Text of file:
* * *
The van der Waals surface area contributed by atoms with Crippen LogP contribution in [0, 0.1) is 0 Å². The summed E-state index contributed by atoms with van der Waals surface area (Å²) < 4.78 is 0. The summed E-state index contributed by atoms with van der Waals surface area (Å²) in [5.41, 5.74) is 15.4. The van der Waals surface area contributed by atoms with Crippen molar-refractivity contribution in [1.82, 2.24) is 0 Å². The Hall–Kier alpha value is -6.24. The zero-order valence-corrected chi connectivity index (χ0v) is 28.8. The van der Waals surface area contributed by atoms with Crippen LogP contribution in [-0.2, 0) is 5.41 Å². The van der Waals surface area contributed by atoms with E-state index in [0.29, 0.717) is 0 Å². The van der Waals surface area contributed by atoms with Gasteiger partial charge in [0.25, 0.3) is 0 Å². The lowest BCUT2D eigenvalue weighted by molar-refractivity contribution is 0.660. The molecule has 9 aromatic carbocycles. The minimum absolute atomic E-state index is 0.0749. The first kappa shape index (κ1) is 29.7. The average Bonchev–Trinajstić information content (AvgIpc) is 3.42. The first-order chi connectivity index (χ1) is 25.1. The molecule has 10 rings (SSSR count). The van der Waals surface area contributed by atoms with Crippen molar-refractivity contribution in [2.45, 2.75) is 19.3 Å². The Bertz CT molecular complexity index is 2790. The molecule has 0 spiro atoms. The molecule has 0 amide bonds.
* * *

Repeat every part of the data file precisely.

The van der Waals surface area contributed by atoms with Crippen LogP contribution in [0, 0.1) is 0 Å². The summed E-state index contributed by atoms with van der Waals surface area (Å²) < 4.78 is 0. The summed E-state index contributed by atoms with van der Waals surface area (Å²) in [5.41, 5.74) is 15.4. The van der Waals surface area contributed by atoms with Crippen molar-refractivity contribution in [1.82, 2.24) is 0 Å². The Hall–Kier alpha value is -6.24. The zero-order valence-corrected chi connectivity index (χ0v) is 28.8. The van der Waals surface area contributed by atoms with Crippen LogP contribution in [-0.2, 0) is 5.41 Å². The van der Waals surface area contributed by atoms with E-state index in [0.29, 0.717) is 0 Å². The van der Waals surface area contributed by atoms with Gasteiger partial charge in [0.25, 0.3) is 0 Å². The lowest BCUT2D eigenvalue weighted by molar-refractivity contribution is 0.660. The molecule has 9 aromatic carbocycles. The minimum absolute atomic E-state index is 0.0749. The first kappa shape index (κ1) is 29.7. The average Bonchev–Trinajstić information content (AvgIpc) is 3.42. The first-order chi connectivity index (χ1) is 25.1. The molecule has 10 rings (SSSR count). The van der Waals surface area contributed by atoms with Crippen molar-refractivity contribution in [2.45, 2.75) is 19.3 Å². The Bertz CT molecular complexity index is 2790. The molecule has 0 spiro atoms. The molecule has 0 amide bonds.